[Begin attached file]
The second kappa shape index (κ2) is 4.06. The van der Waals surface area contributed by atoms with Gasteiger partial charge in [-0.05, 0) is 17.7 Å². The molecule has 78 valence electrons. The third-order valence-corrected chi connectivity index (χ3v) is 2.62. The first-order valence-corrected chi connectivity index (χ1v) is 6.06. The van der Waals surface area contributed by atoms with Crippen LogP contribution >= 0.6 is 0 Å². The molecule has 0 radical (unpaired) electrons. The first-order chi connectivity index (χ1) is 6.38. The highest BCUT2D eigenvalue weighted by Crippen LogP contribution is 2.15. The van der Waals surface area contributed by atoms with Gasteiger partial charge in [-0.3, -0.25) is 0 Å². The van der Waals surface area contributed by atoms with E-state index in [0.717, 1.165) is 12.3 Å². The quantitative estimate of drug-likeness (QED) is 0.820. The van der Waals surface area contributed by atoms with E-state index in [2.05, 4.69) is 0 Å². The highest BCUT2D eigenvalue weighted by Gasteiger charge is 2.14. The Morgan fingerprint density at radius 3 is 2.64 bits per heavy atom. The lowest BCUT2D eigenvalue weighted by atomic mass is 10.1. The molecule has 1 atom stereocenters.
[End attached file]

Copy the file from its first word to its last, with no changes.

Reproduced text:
The second kappa shape index (κ2) is 4.06. The van der Waals surface area contributed by atoms with Gasteiger partial charge in [-0.05, 0) is 17.7 Å². The molecule has 78 valence electrons. The third-order valence-corrected chi connectivity index (χ3v) is 2.62. The first-order valence-corrected chi connectivity index (χ1v) is 6.06. The van der Waals surface area contributed by atoms with Crippen LogP contribution >= 0.6 is 0 Å². The molecule has 0 radical (unpaired) electrons. The first-order chi connectivity index (χ1) is 6.38. The highest BCUT2D eigenvalue weighted by Crippen LogP contribution is 2.15. The van der Waals surface area contributed by atoms with Gasteiger partial charge in [-0.3, -0.25) is 0 Å². The van der Waals surface area contributed by atoms with E-state index in [0.717, 1.165) is 12.3 Å². The quantitative estimate of drug-likeness (QED) is 0.820. The van der Waals surface area contributed by atoms with E-state index in [2.05, 4.69) is 0 Å². The highest BCUT2D eigenvalue weighted by Gasteiger charge is 2.14. The Morgan fingerprint density at radius 3 is 2.64 bits per heavy atom. The lowest BCUT2D eigenvalue weighted by atomic mass is 10.1. The molecule has 1 atom stereocenters.